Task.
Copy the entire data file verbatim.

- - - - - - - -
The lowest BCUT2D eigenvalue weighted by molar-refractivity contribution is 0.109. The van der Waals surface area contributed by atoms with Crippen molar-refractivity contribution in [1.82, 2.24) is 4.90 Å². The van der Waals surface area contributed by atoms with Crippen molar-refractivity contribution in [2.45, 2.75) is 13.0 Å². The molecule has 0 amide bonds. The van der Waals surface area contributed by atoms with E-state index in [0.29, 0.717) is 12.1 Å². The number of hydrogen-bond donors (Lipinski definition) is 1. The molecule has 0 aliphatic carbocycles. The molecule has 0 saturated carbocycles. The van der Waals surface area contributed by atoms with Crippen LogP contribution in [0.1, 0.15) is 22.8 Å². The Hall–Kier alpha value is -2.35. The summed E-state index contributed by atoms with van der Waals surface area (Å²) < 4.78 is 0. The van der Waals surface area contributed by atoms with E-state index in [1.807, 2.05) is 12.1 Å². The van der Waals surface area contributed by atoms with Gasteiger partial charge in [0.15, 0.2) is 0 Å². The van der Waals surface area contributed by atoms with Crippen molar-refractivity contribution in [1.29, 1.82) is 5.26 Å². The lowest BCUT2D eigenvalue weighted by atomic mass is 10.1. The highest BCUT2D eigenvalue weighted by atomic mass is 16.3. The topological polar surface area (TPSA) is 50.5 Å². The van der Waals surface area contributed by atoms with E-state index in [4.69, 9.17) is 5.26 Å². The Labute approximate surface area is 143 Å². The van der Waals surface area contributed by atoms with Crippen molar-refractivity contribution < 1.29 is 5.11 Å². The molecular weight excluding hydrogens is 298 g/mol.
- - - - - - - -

The lowest BCUT2D eigenvalue weighted by molar-refractivity contribution is 0.109. The van der Waals surface area contributed by atoms with Crippen molar-refractivity contribution in [1.82, 2.24) is 4.90 Å². The van der Waals surface area contributed by atoms with Crippen molar-refractivity contribution in [2.45, 2.75) is 13.0 Å². The molecule has 0 amide bonds. The van der Waals surface area contributed by atoms with E-state index in [0.29, 0.717) is 12.1 Å². The number of hydrogen-bond donors (Lipinski definition) is 1. The molecule has 0 aliphatic carbocycles. The molecule has 0 saturated carbocycles. The van der Waals surface area contributed by atoms with Crippen LogP contribution in [0.1, 0.15) is 22.8 Å². The Hall–Kier alpha value is -2.35. The summed E-state index contributed by atoms with van der Waals surface area (Å²) < 4.78 is 0. The van der Waals surface area contributed by atoms with E-state index in [1.807, 2.05) is 12.1 Å². The van der Waals surface area contributed by atoms with Gasteiger partial charge in [0.15, 0.2) is 0 Å². The van der Waals surface area contributed by atoms with Crippen molar-refractivity contribution in [1.29, 1.82) is 5.26 Å². The lowest BCUT2D eigenvalue weighted by atomic mass is 10.1. The highest BCUT2D eigenvalue weighted by atomic mass is 16.3. The topological polar surface area (TPSA) is 50.5 Å². The van der Waals surface area contributed by atoms with E-state index in [4.69, 9.17) is 5.26 Å². The Labute approximate surface area is 143 Å². The van der Waals surface area contributed by atoms with Crippen molar-refractivity contribution < 1.29 is 5.11 Å². The molecular weight excluding hydrogens is 298 g/mol.